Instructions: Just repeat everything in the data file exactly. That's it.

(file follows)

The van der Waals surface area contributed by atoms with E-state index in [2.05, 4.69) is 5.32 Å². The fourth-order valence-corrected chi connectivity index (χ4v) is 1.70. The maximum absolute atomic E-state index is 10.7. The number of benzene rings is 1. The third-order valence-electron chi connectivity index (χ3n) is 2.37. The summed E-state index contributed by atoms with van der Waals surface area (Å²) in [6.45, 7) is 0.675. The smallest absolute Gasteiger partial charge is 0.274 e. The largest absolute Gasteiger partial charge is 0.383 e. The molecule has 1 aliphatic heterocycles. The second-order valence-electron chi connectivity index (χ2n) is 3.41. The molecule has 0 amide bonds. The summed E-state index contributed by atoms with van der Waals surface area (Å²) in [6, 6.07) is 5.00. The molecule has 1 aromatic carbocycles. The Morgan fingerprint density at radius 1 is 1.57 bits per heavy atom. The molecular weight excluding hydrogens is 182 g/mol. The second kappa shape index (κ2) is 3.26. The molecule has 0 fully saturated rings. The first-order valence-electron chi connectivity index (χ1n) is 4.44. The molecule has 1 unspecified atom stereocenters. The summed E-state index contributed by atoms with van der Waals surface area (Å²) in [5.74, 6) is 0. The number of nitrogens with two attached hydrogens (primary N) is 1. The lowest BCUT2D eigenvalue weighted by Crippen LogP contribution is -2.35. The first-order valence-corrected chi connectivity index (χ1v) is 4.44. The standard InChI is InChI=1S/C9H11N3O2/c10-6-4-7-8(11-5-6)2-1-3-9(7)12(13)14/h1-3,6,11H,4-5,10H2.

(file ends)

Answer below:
The van der Waals surface area contributed by atoms with E-state index in [2.05, 4.69) is 5.32 Å². The fourth-order valence-corrected chi connectivity index (χ4v) is 1.70. The maximum absolute atomic E-state index is 10.7. The number of benzene rings is 1. The third-order valence-electron chi connectivity index (χ3n) is 2.37. The summed E-state index contributed by atoms with van der Waals surface area (Å²) in [6.45, 7) is 0.675. The smallest absolute Gasteiger partial charge is 0.274 e. The largest absolute Gasteiger partial charge is 0.383 e. The molecule has 1 aliphatic heterocycles. The second-order valence-electron chi connectivity index (χ2n) is 3.41. The molecule has 0 amide bonds. The summed E-state index contributed by atoms with van der Waals surface area (Å²) in [6, 6.07) is 5.00. The molecule has 1 aromatic carbocycles. The Morgan fingerprint density at radius 1 is 1.57 bits per heavy atom. The molecular weight excluding hydrogens is 182 g/mol. The second kappa shape index (κ2) is 3.26. The molecule has 0 fully saturated rings. The first-order valence-electron chi connectivity index (χ1n) is 4.44. The molecule has 1 unspecified atom stereocenters. The summed E-state index contributed by atoms with van der Waals surface area (Å²) in [5.74, 6) is 0. The number of nitrogens with two attached hydrogens (primary N) is 1. The lowest BCUT2D eigenvalue weighted by Crippen LogP contribution is -2.35. The first-order valence-corrected chi connectivity index (χ1v) is 4.44. The standard InChI is InChI=1S/C9H11N3O2/c10-6-4-7-8(11-5-6)2-1-3-9(7)12(13)14/h1-3,6,11H,4-5,10H2.